Shutting Up Ratto: Part 1

by Pedro Fernandez


One of the daily papers I occasionally write is the San Francisco Examiner. They have a writer who for nearly a decade has been a favorite in Northern California.

His name is Ray Ratto. In a piece that ran earlier this week, Mr. Ratto said that boxing was in such desperate shape that it needs Mike Tyson. And that prize fighting is so low that it has to depend on a convicted rapist for mouth to mouth resuscitation.

What a crock of spit! The sport of boxing is alive and well Mr. Ratto, even though your readers would hardly know it seeing your acumen of pugilism is almost nil.

Right now boxing is at a point where Mike Tyson is nothing but a sideshow attraction. Every serious boxing person knows that Iron Mike, is well Aluminum. And that the days of the 93 second knockouts of world rated contenders are history.


There is no lack of quality fighters in the lighter weight classes. The division with a whole slew of superstars is the welterweight class and it's 147 lb. limit.

Besides the "Golden Boy" Oscar De La Hoya, who holds the WBC crown, there are the other world title claimants. Ike Quartey of Ghana holds the WBA title, while Puerto Rico's Felix Trinidad is the IBF beltbearer.

All three of the above are undefeated. Off his USA performance Tuesday night, you can add another unbeaten pug to the mix in '92 Olympian Vernon Forest. Add Mexican Jose Luis Lopez and you have the best top five in boxing.

The log jam at 147 lbs. seems to have been broken by Quartey and Trinidad as the two have agreed to fight on HBO November 14. The real problem is that Oscar is the draw, and he's too busy making money to risk a fight with one of the others.

Promoter Dino Duva of Main Events has a plan worked out that will unify the welterweight titles. After the Trinidad-Quartey bout, Duva envisions Pernell Whitaker meeting the victor in February.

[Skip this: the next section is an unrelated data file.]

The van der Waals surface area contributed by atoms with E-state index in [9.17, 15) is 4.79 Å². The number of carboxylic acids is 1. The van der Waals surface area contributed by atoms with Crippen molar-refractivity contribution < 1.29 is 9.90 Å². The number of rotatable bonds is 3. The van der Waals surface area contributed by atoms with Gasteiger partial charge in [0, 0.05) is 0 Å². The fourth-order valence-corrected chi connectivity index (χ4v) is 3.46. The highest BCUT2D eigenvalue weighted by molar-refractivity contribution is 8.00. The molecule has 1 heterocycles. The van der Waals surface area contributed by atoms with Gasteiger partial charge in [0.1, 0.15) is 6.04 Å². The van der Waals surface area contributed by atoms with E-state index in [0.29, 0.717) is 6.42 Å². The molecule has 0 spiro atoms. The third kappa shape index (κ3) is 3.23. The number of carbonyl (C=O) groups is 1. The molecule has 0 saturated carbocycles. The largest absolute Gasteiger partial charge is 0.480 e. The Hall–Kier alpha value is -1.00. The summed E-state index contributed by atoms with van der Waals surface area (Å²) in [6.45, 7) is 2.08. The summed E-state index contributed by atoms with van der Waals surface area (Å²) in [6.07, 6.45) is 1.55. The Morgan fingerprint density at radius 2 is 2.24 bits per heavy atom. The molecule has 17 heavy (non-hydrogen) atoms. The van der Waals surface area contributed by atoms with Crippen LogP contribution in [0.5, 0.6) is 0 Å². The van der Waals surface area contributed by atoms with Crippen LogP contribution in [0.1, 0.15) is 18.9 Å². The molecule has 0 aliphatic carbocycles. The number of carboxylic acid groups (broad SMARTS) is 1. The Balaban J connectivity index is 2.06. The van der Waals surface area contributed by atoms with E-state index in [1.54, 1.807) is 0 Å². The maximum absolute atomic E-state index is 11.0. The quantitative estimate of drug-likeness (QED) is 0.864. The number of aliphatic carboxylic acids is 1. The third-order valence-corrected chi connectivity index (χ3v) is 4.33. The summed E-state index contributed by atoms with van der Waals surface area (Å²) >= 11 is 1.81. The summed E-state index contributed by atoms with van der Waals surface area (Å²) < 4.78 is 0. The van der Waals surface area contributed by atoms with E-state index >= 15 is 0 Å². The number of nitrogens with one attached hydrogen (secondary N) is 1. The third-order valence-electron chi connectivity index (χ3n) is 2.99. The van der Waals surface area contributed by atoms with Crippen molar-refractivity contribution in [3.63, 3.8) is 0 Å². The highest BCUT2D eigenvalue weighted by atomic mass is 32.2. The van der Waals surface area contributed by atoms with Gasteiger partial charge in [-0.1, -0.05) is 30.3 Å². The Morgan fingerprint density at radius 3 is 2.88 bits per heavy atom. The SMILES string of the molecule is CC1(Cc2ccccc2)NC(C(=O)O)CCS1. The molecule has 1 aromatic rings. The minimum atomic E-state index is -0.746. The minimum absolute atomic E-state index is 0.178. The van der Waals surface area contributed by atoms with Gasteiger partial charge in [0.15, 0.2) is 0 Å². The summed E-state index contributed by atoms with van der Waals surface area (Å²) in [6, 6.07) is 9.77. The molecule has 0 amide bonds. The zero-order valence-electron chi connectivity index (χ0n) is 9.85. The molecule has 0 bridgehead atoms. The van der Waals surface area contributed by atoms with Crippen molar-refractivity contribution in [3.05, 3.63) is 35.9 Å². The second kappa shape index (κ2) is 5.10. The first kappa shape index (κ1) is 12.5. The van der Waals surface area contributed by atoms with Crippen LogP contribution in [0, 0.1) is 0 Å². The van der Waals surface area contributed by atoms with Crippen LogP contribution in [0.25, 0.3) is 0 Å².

That would make a May showdown between the last man standing, and the Golden Boy, the fight of 1999. Oscar De La Hoya "is" the Michael Jordan of boxing. He just needs to face the Utah Jazz and not the L.A. Clippers everytime out.


With both WBA champ William Joppy, 25-1-1, (19 Ko's) and IBF "world" middleweight champion Bernard Hopkins, 34-2-1, (26 KO's) defending their belts on SHOWTIME August 28, at the Las Vegas Hilton against legendary Roberto Duran, 102-13, (69 KO's) and Robert Allen who is 22-2, (17 KO's), the middles are heating up.

Although Allen is the #1 rated contender, Hopkins should chew him up and spit him out. Joppy, on the other hand will be known as the man who slew Hands of Stone for the last time.

Promoter Don King wants to unify the American working man's title. And this card, with the winners set to meet before the end of 1998, means solidarity at 160 lbs.

You may have thought I forgot to mention WBC guy Hassine Cherifi. I didn't. I just think that the Frenchman is a stiff. His only asset, the 'BC belt.